, Volume 34, Issue 1, pp 7-17

Methodological Issues in Group-Matching Designs: α Levels for Control Variable Comparisons and Measurement Characteristics of Control and Target Variables

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Abstract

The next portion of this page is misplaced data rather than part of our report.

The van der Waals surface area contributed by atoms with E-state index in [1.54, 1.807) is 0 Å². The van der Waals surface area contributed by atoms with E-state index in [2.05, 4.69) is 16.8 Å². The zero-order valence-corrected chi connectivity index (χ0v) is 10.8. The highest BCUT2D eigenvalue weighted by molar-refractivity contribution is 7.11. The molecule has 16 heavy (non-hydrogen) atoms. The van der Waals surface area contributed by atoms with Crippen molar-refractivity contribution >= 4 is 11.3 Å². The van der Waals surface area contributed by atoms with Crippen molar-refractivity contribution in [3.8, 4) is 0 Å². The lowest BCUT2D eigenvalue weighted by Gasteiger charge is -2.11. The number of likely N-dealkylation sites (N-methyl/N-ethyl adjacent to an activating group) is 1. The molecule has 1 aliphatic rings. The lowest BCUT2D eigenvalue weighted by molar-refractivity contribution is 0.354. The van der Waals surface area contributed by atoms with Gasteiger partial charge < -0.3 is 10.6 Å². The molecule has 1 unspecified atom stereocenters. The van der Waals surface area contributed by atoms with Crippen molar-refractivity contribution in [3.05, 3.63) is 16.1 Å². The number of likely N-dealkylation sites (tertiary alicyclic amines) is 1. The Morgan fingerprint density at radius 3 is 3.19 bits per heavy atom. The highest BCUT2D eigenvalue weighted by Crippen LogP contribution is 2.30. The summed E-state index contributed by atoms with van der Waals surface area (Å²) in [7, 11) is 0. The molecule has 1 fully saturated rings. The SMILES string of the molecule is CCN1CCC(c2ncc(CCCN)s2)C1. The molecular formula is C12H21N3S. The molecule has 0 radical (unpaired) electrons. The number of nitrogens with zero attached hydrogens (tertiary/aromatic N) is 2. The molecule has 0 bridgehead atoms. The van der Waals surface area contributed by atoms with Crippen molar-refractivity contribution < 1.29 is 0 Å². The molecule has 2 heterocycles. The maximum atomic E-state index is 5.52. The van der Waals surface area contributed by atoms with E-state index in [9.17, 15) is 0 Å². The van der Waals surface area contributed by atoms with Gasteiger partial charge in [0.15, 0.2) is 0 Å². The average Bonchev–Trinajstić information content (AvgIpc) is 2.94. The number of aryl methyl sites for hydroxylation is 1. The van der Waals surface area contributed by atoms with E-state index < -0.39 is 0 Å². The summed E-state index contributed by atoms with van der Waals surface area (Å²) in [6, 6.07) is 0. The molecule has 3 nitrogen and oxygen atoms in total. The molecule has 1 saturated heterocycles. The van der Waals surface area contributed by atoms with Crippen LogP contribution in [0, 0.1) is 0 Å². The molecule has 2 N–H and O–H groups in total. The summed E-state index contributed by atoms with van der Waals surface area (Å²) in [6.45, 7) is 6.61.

Group-matching designs are commonly used to identify the diagnosis-specific characteristics of children with developmental disabilities. In this paper, we address three issues central to the use of this design. The first concerns the α level to be used for considering groups to be matched on the control variable(s). The second involves the measurement characteristics of the control and target variables. We discuss the properties of standard scores, raw scores, and age equivalents and argue against the use of age equivalents. In addition, we consider the appropriateness of the commonly made prediction that groups that are matched for a control variable such as language ability or nonverbal reasoning ability but are not matched for chronological age should perform at equivalent levels on the target variable. Finally, we discuss issues related to the interpretation of significant between-group differences on the target variable, assuming groups are well-matched on the control variables, and describe the benefits of a method that focuses on characterizing a disorder on a case-by-case basis and then aggregating the cases, using the measures of sensitivity and specificity from signal detection theory.